A methodology incorporating synthesis is a corollary to paradox and the favorite tool of pastoral homily. The challenge of the orator is to skillfully fuse paradoxical notions in such a manner that the listener doesn’t think there is any contradiction between them! While the scholar of bad theology admits and confesses paradoxes that cannot be reconciled, the preacher refuses to end with such an approach. Although a minister confesses the same theology of paradox as the theologian, he wants to remove the ‘sting’ of contradictory assertions by mixing them up in such a manner as to sound appealing and comfort souls. As a result the same preached message will assert objective and subjective justification, the sovereignty of God and free will of man, law-centered and gospel-centered holy living, etc. So the lover of truth and the gospel may indeed rejoice in portions of sermons that are preached by these men! Yet the lies that are also taught must cause any genuine believer to withdraw in horror. Always stand aware of the marketer of synthesis theology. He is delivering gospel truth mixed with the poison of soul-destructive false teaching.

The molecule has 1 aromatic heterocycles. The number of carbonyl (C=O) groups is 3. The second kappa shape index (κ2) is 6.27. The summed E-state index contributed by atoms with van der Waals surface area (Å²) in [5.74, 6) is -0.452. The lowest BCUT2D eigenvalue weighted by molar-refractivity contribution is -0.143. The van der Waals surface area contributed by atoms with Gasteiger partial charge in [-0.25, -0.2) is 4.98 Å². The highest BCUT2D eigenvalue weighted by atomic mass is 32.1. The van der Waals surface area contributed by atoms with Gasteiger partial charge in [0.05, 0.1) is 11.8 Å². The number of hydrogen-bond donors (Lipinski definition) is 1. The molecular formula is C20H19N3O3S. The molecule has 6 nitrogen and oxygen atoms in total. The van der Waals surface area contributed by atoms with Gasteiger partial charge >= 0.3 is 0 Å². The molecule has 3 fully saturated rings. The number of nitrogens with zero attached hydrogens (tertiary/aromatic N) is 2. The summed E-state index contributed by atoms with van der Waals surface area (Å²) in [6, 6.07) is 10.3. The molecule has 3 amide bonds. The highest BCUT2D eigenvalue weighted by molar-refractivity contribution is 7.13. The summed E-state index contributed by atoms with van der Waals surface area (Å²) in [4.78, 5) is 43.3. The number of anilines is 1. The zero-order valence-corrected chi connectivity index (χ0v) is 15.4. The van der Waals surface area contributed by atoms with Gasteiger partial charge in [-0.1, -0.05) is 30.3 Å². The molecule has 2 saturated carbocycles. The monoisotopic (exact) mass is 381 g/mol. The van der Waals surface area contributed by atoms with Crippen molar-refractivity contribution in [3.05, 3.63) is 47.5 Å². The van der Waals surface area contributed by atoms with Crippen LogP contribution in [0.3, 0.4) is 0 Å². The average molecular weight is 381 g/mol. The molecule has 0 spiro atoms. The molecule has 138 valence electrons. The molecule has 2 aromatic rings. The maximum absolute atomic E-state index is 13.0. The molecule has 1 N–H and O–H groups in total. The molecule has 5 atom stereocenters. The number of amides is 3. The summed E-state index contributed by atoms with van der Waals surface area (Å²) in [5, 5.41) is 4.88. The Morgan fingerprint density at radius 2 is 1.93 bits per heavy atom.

3. Analogy

     The hermeneutic of analogy has the deceiving power to make error seem like truth more than any other. There is no doctrine that cannot be apparently ‘proved’ by this false method. The reason it is so deceptive is because scripture itself uses analogy to illustrate truth. Did not Christ teach with parables time and time again? Did he not say “I am the vine, you are the branches?” Did not Paul illustrate his points with examples from the material world and human experience? What about the massive use of analogy in the prophecies of scripture? How do we explain why the Bible uses apocalyptic teaching?

     There is no problem with using analogy to explain doctrines that are explicitly taught in the Bible. The deception starts when teachers use a method of illustrating truth utilized in the scriptures and go off in their own direction with it. When a professed expositor has a doctrinal or prophetic agenda to promote, one which does not harmonize with the gospel of Jesus Christ (and thus ‘paradoxical’), he often resorts to the false use of reasoning from analogy. All of the following doctrines in professed Christendom have no didactic support in scripture and are promoted using analogy alone:

  1. The ‘fall’ of Satan (using an analogical comparison to the fall of the kings of Babylon and Tyre in Isaiah 14 and Ezekiel 28).
  2. The ‘fall’ of angels in general (alluding to the casting down of the rebellious angels in Rev. 12).
  3. The ‘common fall’ of humanity (not mere ‘common iniquity’ and total inability which the Bible certainly teaches), constructing an argument that ‘all’ in the Pauline scriptures refers to every member of the human race when describing all things wicked but believers only when referring to the ‘all’ who are given salvation.